“Wash Your Hands” isn’t just good advice for kids or restaurant employees: it’s a smart idea for anyone who wants to prevent infection. Which, according to Accredited Home Care, should really be everyone!
Regular cleaning of one’s hands throughout the day seems to make just about every ‘how to’ list for recommended hygiene habits. There’s good reason for it – hand washing is a smart and easy way to not only remove or reduce buildup of dirt, bacteria and contaminants from your skin, but significantly reduces risks of making yourself sick if any of them happen to make it into your body or bloodstream.
Scrubbing up should be done anytime your hands could be contaminated, including going to the bathroom, preparing food, eating, or touching an animal. Dirty hands can easily spread germs further via touching the mouth or eyes.
The regular activity of washing also cuts down on the possibility of making someone else sick who you may come into contact with, either via direct transfer through actions such as shaking hands, or even touching the same surfaces.
So when we’re talking about germs, are we talking about a few specks of dirt that could potentially make you sick if you happen to accidentally eat them? Not quite.
Though bacteria are present all over our bodies, a University of Colorado study determined that there are more than 332,000 genetically distinct bacteria from 4,742 species on our hands. Interestingly, while our mouths may have more bacteria total, as many as 6 billion, they are only from about 200 species.
Good oral health practices can certainly keep this number managed, such as regular brushing, flossing and check-ups.
But as far as dirty hands, the Centers for Diseases Control says that even 20 seconds of washing with soap and water can work wonders in fighting infection. If these combos aren’t available, a hand sanatizer with 60 percent alcohol can help.
Bel-Air residents interested in better hand hygiene are encouraged to take part in Global Handwashing Day on Oct. 15, an international effort that provides resources to encourage all of us to practice better hygiene habits. With the 2017 theme “Our Hands, Our Future,” the day presents plenty of evidence why it’s a good idea for everyone to wash better, including reducing the total amount of sick days for workers or students so productivity will improve.
Though hand washing is believed to be vital in preventing in-person infections or spreading infections to others, there are other common methods as well. Knowing these are especially useful for home health care situations, where a client’s immune system may be weaker so they would be more susceptible to infection or an infection turning into something more serious. Caregivers, friends or family members also need to be aware of their own health before paying a visit to someone homebound.
Some of the other methods Bel-Air area residents can use to prevent infection include:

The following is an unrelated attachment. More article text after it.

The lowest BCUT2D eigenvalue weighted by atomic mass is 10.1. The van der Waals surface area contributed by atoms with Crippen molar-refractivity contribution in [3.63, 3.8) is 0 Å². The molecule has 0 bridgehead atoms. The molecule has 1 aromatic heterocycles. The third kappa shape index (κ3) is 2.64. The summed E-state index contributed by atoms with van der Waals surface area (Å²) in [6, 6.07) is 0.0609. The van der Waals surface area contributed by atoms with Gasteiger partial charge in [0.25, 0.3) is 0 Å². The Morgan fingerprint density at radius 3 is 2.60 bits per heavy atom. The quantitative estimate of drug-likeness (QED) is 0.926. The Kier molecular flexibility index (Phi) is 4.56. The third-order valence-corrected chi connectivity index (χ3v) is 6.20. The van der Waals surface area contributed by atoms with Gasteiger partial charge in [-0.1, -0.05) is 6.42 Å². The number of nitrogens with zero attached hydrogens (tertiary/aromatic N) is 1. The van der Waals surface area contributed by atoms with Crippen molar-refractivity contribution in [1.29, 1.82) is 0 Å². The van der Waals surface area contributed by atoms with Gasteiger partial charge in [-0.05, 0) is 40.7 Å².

- Wash and bandage all cuts. Even if you think an injury is tiny and not worth doing anything about, it could still collect dirt or contaminants and become infected. Sterile adhesive bandages can protect wounds well from further trauma but also need to be replaced regularly.
- Don’t share anything. This advice includes forks, knives, spoons, tissues, glasses, dishes, toothbrushes or other items which could all contain bacteria from someone else, especially someone who might be infectious.
- Clean up messes. When you’re sick or don’t get around much, it’s easy to assemble scattered piles of Kleenex or infected items on the table or the bed stand instead of always putting them in the garbage. If someone comes into contact with these soiled items, such as cleaning, they could potentially become sick.
- Prepare and store food safely. Counters and supplies should be clean and sanitary. Meats require heating them at or beyond certain safe temperatures before serving. Leftovers shouldn’t be left at room temperature for long. Instead, they should be refrigerated at least 40 degrees for a week, and then either frozen or disposed of. Undercooked meat or expired food could cause physical problems.
- Plan ahead when sick. If you’re in poor health with an infection, take steps to minimize exposing others or for you catching something else. This can include wearing a face mask or gloves, or simply not going out.
The Association for Professionals in Infection Control and Epidemiology are eager for more people to learn about infections and steps to take to avoid them. It has designated Oct. 16-22 as International Infection Prevention Week, and encourages people in the health care fields and patient communities to be more aware of infection prevention methods and resources.
Home health care organizations like Accredited Home Care are also happy to answer questions about infection protocol, including what takes place when a client wants to avoid infection, or if a staff member may have some illness.